Conclusion: The study results showed that NT-pro-BNP levels were independently related to PPM late after isolated AVR in patients with preserved LV function. However, further investigations are required to confirm these findings and to identify their clinical implications.
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March 2010

Evaluation of systolic properties in hypertensive patients with different degrees of diastolic dysfunction and normal ejection fraction.

Am J Hypertens 2009 Apr 29;22(4):437-43. Epub 2009 Jan 29.

Cardiology Department, II School of Medicine, University of Rome La Sapienza, S. Andrea Hospital, Rome, Italy.

Background: Left ventricular (LV) diastolic dysfunction (DD) associated with a preserved ejection fraction (EF) is a frequent alteration in hypertensive patients, usually considered an impairment of the diastolic phase alone. However, because systole and diastole are strictly correlated to one another, it is possible that hypertensive patients with isolated DD may also present with initial abnormalities of LV systolic properties, particularly those presenting with a more severe degree of DD. We performed a multiparametric echocardiographic assessment of LV systolic properties in patients without cardiovascular diseases, with preserved EF and different degrees of DD.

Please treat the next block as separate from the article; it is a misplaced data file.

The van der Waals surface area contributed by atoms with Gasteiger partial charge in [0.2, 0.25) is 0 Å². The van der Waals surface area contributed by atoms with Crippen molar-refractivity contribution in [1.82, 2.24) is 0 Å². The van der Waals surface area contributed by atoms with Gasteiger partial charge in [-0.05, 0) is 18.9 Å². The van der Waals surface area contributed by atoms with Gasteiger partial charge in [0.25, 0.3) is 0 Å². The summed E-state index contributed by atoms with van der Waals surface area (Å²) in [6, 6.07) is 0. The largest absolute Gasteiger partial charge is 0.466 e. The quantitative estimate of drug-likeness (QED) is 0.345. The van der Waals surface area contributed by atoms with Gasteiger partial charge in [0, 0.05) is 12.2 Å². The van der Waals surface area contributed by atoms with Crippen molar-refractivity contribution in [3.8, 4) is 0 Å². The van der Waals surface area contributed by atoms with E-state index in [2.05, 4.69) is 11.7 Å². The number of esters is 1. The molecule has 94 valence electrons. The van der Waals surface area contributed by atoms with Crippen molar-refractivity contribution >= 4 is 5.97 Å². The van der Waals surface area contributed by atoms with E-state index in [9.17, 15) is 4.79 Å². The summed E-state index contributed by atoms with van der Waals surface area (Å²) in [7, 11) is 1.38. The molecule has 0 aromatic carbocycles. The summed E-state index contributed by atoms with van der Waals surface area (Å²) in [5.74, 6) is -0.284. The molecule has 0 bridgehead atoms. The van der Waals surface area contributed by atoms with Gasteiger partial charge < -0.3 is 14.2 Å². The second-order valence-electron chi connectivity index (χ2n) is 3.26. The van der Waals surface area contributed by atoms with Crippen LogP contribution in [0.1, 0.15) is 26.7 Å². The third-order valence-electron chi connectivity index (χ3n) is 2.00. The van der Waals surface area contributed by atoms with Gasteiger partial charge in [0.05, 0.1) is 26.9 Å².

Methods: We evaluated 1,073 hypertensive subjects showing EF >55% and no overt heart disease.

Results: A total of 362 patients had normal diastolic function (N), 609 displayed delayed relaxation pattern (DR), and 102 presented a pseudonormal filling pattern (PN). Albeit most of the subjects with DD (DR, PN) had systolic indexes within normal range, they presented a significant reduction of index stroke volume (SV) (P < 0.0001) and stroke work (SW) (P < 0.0001), EF (P < 0.01), midwall shortening (MFS) (P < 0.0001), circumferential end-systolic stress-corrected MFS (cESS-MFS) (P < 0.001), and tissue Doppler (TD) systolic velocity (P < 0.0001) as compared to the N group, particularly the PN group.After adjustments, the reductions of LV systolic indexes were still significantly related to DD, particularly to PN.

Conclusions: Our results suggest a relation between LV systolic and diastolic properties in patients with normal EF. They also highlight the early onset of a preclinical reduction of systolic properties in patients with "isolated" DD, which is related to the degree of dysfunction.
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http://dx.doi.org/10.1038/ajh.2008.363DOI Listing
April 2009